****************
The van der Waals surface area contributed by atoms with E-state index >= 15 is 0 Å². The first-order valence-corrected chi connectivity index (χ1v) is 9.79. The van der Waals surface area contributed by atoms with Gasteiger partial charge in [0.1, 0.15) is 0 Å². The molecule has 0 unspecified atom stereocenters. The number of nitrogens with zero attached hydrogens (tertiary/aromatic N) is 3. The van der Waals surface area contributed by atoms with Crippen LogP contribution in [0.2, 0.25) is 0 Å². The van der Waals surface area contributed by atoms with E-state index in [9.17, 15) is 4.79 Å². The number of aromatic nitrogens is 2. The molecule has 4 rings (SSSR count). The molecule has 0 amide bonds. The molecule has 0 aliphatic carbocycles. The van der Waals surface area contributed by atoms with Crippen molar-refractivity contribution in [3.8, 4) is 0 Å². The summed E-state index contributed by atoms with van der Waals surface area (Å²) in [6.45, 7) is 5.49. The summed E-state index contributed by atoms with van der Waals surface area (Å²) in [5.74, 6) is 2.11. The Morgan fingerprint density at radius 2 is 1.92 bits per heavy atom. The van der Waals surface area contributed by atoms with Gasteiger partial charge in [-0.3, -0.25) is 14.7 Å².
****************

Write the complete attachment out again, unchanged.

The van der Waals surface area contributed by atoms with E-state index >= 15 is 0 Å². The first-order valence-corrected chi connectivity index (χ1v) is 9.79. The van der Waals surface area contributed by atoms with Gasteiger partial charge in [0.1, 0.15) is 0 Å². The molecule has 0 unspecified atom stereocenters. The number of nitrogens with zero attached hydrogens (tertiary/aromatic N) is 3. The van der Waals surface area contributed by atoms with Crippen LogP contribution in [0.2, 0.25) is 0 Å². The van der Waals surface area contributed by atoms with E-state index in [9.17, 15) is 4.79 Å². The number of aromatic nitrogens is 2. The molecule has 4 rings (SSSR count). The molecule has 0 amide bonds. The molecule has 0 aliphatic carbocycles. The van der Waals surface area contributed by atoms with Crippen molar-refractivity contribution in [3.8, 4) is 0 Å². The summed E-state index contributed by atoms with van der Waals surface area (Å²) in [6.45, 7) is 5.49. The summed E-state index contributed by atoms with van der Waals surface area (Å²) in [5.74, 6) is 2.11. The Morgan fingerprint density at radius 2 is 1.92 bits per heavy atom. The van der Waals surface area contributed by atoms with Gasteiger partial charge in [-0.3, -0.25) is 14.7 Å².